[Home]History of Pickering

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Revision 7 . . (edit) April 7, 2007 1:01 am by Simons Mith
Revision 4 . . March 2, 2007 11:54 pm by Simons Mith [linked handedness to chirality]
Revision 3 . . (edit) March 1, 2007 11:13 pm by Simons Mith [Linked to Chromatic Shunt]
  

Difference (from prior major revision) (minor diff, author diff)

Changed: 1c1
A Pickering is a manoeuvre that should not be undertaken without realisation of the consequences of play along the diagonal. Since most pickerings attempt to swap line attributes between two lines along their points of convergence, or at least induce a series of point-equivalences from one line to another, pickering on wild stations, unplaced Ould straddles, and non-aligned green stations should only be done by the very brave, the very foolish, the suicidal and the supremely confident.
A pickering is a manoeuvre that should not be undertaken without realisation of the consequences of play along the diagonal. Since most pickerings attempt to swap line attributes between two lines along their points of convergence, or at least induce a series of point-equivalences from one line to another, pickering on wild stations, unplaced Ould straddles, and non-aligned green stations should only be done by the very brave, the very foolish, the suicidal and the supremely confident.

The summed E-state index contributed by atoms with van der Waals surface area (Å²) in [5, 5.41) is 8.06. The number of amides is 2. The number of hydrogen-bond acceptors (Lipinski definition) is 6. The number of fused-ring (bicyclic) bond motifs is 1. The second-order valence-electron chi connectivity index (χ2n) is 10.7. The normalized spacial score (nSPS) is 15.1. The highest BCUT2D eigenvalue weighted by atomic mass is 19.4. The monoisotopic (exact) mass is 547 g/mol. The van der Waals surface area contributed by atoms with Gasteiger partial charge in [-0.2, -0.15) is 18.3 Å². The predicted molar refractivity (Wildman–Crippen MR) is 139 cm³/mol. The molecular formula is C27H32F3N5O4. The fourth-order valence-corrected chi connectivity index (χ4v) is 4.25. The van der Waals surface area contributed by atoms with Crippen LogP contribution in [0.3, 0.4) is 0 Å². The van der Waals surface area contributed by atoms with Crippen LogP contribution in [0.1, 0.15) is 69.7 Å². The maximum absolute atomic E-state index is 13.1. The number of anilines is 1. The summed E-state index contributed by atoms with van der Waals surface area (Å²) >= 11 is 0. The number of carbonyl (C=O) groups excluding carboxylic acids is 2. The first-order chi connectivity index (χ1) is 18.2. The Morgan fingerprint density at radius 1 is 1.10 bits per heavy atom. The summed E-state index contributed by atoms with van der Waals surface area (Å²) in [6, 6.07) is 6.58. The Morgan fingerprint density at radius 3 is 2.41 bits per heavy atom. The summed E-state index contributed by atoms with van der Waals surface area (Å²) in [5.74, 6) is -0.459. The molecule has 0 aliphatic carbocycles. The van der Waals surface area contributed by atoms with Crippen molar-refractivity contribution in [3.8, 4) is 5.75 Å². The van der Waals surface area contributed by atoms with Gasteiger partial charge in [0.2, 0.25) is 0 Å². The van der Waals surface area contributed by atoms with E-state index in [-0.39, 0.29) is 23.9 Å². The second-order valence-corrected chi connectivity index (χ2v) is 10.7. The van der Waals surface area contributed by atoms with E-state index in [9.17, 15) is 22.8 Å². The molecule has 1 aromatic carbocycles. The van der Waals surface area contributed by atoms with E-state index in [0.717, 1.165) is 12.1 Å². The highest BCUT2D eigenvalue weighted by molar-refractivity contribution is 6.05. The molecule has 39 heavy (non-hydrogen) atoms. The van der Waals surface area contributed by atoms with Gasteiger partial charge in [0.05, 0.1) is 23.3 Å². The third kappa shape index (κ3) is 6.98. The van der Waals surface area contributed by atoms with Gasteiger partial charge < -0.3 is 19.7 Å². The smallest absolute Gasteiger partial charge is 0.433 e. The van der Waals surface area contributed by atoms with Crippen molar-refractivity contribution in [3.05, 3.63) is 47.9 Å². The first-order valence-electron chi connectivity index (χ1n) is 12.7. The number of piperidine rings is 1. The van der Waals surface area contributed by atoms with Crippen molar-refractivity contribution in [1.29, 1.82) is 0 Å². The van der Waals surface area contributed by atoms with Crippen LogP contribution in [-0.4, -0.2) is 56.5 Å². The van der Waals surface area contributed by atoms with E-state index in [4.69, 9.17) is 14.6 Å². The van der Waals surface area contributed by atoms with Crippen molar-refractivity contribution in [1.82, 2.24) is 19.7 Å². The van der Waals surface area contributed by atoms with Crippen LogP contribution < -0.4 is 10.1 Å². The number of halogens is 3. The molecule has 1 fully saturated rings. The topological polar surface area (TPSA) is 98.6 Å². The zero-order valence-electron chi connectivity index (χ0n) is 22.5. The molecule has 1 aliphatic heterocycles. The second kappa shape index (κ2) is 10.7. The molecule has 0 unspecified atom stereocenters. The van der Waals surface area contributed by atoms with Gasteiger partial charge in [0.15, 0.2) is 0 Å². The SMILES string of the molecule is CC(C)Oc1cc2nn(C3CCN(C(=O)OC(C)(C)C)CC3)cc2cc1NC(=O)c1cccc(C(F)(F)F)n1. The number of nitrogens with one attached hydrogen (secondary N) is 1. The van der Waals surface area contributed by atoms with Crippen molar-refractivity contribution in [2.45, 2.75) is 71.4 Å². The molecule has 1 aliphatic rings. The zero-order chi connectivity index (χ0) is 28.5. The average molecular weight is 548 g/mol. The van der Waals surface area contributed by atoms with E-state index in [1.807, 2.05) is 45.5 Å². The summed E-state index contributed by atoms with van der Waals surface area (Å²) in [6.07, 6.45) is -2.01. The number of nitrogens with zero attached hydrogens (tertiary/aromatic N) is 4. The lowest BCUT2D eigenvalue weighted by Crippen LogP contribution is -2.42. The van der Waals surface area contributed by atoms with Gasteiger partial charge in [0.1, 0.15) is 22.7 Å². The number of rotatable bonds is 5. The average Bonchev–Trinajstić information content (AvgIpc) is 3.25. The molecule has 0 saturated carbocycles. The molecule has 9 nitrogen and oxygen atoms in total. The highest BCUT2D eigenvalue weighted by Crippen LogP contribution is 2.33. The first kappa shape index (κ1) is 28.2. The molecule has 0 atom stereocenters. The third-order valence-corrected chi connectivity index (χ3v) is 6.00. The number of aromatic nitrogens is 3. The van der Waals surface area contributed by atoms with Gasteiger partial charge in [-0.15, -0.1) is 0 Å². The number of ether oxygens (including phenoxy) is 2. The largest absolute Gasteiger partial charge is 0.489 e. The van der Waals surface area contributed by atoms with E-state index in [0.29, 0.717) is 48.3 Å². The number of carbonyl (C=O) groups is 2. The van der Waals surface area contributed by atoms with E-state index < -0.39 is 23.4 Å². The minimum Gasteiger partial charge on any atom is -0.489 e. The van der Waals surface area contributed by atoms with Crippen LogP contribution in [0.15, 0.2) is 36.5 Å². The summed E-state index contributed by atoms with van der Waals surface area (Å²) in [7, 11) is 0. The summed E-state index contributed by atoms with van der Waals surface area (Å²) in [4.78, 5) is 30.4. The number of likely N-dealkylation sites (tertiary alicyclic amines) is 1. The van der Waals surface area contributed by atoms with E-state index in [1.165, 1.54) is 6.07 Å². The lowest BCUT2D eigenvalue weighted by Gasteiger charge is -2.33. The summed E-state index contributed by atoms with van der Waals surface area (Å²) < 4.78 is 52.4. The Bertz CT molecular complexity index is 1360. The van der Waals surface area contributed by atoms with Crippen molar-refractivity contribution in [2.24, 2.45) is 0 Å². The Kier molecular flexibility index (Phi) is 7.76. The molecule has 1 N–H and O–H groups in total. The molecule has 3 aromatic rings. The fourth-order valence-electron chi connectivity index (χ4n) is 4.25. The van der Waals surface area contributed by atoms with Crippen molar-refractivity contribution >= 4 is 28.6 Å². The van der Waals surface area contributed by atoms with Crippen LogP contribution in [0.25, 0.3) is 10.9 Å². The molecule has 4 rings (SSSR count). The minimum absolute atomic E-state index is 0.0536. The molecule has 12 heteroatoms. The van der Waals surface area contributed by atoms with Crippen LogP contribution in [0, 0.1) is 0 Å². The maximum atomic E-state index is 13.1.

Changed: 5c5
A group working in Russia had, at last count, achieved a two-headed red-green Euston Road pickering with switching inversions at intersections for around sixteen seconds, which could prove very useful when performing colour-variant shunts across sector boundaries. (See Chromatic shunt.) Its handedness was proved indeterminate, and diagonal straddles were dangerous to say the least, but there is real hope. Rumours of a completely working Reverse Pickering that was stable for around five minutes (!) have been hotly denied by IMCS and CAMREC sources.
A group working in Russia had, at last count, achieved a two-headed red-green Euston Road pickering with switching inversions at intersections for around sixteen seconds, which could prove very useful when performing colour-variant shunts across sector boundaries. (See chromatic shunt.) Its handedness was proved indeterminate, and diagonal straddles were dangerous to say the least, but there is real hope. Rumours of a completely working Reverse Pickering that was stable for around five minutes (!) have been hotly denied by IMCS and CAMREC sources.

Added: 7a8,9


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